How, then, are the factors in the pretrial context blended into the appellate setting? First, Justice Moldaver concluded, at para. 37, that the seriousness of the offence plays an equal role in assessing the enforceability interest on bail pending appeal under s. 679(3)(c). The factors of gravity of the offence, the circumstances surrounding the commission of the offence and the potential length of imprisonment are transferrable to the appellate context. Second, the strength of the prosecution’s case translates into the strength of the grounds of appeal which informs the reviewability interest. Justice Moldaver concluded, at para. 44, that appellate judges should examine the grounds of appeal for their general legal plausibility and their foundation in the record to determine whether they pass the not frivolous test. It is important to also emphasize that reviewability is not solely the applicant’s interest. The justice system is not perfect and a meaningful review process is essential to maintain public confidence in it. As Justice Moldaver said, at para. 45: “…[T]here is a broader public interest in reviewability that transcends an individual’s interest in any given case.”

Appellate delay is also an important consideration in balancing the tension between enforceability and reviewability particularly where a significant portion of a sentence may be served before an appeal can be heard. Justice Moldaver expressed that concern, at para. 48, where he emphasized that, in these circumstances, bail takes on greater significance if the reviewability interest is to remain meaningful. Expediting an appeal under s. 679(10) of the Code is an imperfect solution. (See e.g., R v Baltovich (2000), 47 OR (3d) 761 (Ont CA) per Rosenberg JA, at paras. 41-42)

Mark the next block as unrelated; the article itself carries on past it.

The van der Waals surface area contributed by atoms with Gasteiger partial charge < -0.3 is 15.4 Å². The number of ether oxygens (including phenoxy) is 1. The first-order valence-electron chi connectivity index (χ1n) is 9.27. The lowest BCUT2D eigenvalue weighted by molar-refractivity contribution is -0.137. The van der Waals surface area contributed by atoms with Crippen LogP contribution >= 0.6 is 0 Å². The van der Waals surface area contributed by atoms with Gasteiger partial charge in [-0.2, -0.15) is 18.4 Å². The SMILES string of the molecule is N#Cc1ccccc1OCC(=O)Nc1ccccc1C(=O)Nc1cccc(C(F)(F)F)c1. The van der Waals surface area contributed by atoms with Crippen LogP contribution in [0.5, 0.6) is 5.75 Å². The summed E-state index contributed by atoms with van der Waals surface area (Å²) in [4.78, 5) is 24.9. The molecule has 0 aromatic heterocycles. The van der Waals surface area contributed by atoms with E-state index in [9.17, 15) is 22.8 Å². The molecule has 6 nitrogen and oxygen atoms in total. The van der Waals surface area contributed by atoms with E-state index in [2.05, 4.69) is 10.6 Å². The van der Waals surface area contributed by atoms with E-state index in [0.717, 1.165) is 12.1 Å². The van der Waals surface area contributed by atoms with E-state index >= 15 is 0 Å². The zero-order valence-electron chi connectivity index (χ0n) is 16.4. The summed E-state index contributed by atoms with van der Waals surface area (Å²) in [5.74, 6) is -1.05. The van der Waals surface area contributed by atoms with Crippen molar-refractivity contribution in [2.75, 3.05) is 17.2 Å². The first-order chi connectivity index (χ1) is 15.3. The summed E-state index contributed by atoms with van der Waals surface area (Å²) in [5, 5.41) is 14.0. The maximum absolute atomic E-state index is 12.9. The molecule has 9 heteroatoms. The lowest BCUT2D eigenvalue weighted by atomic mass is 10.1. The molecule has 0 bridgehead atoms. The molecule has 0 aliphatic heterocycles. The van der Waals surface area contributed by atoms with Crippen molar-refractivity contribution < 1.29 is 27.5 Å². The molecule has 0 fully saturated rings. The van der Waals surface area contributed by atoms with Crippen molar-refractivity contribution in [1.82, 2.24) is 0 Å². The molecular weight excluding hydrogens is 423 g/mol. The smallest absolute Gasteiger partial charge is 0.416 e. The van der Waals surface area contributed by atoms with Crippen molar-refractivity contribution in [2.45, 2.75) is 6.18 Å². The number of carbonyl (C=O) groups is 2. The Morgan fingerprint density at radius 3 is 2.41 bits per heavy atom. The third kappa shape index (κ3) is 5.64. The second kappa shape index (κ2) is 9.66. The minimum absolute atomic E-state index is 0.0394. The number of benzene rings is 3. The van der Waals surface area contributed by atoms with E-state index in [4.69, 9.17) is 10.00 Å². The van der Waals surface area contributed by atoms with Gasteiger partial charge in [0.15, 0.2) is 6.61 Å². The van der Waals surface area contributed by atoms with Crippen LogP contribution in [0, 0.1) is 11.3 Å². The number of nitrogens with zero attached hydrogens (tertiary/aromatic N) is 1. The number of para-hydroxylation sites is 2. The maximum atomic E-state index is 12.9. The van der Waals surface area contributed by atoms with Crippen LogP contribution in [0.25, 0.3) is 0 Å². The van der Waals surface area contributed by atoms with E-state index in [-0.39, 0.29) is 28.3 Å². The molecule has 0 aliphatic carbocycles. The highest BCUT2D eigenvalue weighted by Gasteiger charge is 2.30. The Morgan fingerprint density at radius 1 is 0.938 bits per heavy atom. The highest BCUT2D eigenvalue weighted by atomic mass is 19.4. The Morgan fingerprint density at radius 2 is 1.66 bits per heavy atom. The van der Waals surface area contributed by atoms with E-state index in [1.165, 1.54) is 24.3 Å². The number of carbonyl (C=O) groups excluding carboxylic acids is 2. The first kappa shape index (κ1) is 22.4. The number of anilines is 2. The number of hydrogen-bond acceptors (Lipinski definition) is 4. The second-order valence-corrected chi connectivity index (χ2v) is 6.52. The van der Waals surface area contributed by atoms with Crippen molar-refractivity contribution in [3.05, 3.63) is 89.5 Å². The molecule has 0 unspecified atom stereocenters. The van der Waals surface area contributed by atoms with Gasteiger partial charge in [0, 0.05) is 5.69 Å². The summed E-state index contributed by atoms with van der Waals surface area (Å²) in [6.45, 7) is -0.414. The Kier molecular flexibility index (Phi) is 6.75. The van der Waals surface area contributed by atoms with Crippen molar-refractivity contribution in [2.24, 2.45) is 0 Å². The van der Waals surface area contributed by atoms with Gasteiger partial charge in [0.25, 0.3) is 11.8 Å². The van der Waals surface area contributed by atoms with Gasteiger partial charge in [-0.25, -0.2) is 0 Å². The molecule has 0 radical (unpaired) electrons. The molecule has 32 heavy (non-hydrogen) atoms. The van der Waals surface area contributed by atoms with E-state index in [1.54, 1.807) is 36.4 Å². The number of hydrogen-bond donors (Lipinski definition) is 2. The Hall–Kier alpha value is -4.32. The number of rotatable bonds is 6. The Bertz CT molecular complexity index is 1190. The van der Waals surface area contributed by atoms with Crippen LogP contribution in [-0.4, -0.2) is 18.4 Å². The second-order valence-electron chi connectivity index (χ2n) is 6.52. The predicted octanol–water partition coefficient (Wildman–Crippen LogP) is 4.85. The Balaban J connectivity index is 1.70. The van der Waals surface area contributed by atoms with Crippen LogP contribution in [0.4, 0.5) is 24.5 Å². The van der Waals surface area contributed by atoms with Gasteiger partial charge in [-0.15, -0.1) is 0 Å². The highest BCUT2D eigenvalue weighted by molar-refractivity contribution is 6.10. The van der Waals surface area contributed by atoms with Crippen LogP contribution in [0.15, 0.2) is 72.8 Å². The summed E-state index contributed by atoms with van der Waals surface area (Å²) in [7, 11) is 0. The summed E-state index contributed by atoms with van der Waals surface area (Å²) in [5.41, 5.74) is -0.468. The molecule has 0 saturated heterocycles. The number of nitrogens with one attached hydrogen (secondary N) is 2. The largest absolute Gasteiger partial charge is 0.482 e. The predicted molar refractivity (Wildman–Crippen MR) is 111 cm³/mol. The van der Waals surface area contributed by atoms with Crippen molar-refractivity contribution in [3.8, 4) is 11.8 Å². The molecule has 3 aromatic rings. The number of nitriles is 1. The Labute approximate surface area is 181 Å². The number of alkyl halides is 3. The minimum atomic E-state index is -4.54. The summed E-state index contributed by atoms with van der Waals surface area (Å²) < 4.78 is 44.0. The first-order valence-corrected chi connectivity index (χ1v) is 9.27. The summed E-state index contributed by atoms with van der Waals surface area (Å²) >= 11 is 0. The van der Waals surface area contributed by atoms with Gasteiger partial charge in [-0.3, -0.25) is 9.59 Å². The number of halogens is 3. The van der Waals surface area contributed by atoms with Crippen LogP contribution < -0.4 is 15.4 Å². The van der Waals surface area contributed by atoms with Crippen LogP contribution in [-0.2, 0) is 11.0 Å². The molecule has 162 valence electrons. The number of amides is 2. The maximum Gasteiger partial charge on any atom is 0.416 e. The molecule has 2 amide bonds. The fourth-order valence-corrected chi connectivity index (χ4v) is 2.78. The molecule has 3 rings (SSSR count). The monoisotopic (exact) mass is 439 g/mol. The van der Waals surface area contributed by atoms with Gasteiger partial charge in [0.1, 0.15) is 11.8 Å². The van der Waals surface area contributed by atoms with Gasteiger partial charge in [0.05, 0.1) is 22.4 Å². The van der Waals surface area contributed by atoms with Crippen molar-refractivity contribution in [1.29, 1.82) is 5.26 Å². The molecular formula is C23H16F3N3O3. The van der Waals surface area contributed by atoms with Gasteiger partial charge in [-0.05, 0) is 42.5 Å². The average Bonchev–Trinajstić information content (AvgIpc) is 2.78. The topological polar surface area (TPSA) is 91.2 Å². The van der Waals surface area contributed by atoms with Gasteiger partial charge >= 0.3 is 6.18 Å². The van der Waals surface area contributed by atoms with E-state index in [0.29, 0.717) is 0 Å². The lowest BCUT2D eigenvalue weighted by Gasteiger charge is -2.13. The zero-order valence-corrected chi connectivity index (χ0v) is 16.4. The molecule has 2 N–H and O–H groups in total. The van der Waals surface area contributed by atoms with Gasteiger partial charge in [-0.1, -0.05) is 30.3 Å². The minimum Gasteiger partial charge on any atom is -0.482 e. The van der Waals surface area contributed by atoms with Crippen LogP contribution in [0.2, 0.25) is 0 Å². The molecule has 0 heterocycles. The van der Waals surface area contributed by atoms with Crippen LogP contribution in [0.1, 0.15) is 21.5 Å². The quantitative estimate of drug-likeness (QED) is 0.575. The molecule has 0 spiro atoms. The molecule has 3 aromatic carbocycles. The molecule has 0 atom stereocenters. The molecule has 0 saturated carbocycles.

3. Conclusion

The Oland court did not suggest a precise formula to resolve the balance between enforceability and reviewability. And there is no categorical approach to murder or other serious offences. The principles apply uniformly. A qualitative and contextual assessment is necessary. The final balancing requires an evaluation of the factors that inform public confidence – the strength of the grounds of appeal, flight risk, public safety and the seriousness of the offence.

The test is an objective one. Public confidence is measured through the eyes of a reasonable member of the public. As Justice Moldaver put it, at para. 47, a reasonable member of the public “is someone who is thoughtful, dispassionate, informed of the circumstances of the case and respectful of society’s fundamental values.”